To solve explicitly this system, one could use the change of variables $z=xy$ to get the equivalent system $z'=(b+c)z+a+d+Cx$ and $x'=x(b+a/z)$, from which one can deduce a differential equation in $z$ only.
But to study the stability of a differential system $x'=f(x,y)$, $y'=g(x,y)$, one does not need to solve it. Instead, a phase diagram is often sufficient. The idea is to consider the plane $(x,y)$ and to point an arrow at each point $(x,y)$ in the direction of $(f(x,y),g(x,y))$. The path $t\mapsto (x(t),y(t))$ followed by a solution is then visible and its asymptotics (involving the fixed points of the system) may become obvious.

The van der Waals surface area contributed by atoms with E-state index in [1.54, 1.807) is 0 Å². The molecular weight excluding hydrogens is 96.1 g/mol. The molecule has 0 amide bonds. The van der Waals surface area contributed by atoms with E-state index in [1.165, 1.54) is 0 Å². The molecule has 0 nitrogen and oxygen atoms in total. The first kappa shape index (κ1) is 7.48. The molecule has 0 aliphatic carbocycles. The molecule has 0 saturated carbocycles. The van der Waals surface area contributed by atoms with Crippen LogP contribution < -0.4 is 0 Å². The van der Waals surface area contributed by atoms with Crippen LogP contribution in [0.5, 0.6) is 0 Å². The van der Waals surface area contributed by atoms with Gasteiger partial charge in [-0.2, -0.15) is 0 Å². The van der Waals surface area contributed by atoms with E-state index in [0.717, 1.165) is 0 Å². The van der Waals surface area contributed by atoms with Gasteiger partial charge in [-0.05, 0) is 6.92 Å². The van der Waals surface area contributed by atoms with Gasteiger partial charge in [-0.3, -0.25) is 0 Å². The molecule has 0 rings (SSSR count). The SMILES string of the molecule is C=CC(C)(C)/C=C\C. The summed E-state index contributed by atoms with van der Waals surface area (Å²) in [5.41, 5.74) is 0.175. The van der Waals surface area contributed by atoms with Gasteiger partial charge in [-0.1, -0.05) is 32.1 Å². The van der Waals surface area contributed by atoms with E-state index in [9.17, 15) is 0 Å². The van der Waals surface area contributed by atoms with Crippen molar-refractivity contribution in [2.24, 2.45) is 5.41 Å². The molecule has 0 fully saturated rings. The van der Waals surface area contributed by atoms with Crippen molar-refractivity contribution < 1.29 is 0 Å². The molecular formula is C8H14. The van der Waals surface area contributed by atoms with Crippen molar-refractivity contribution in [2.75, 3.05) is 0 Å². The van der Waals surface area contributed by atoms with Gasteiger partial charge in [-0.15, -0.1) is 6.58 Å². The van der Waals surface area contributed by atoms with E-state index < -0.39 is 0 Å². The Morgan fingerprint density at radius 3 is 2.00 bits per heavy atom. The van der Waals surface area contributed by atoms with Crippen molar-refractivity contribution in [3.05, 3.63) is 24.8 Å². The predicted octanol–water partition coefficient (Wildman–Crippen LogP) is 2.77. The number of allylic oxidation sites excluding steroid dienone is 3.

In your case, much will depend on the signs of the parameters $a$, $b$, $c$, $d$ and $C$, and maybe of the initial point $(x(0),y(0))$. My guess is that you are considering positive solutions hence useful conditions might be that $a$, $d$ and $C$ are positive.
For an example and for some more detailed explanations, see here.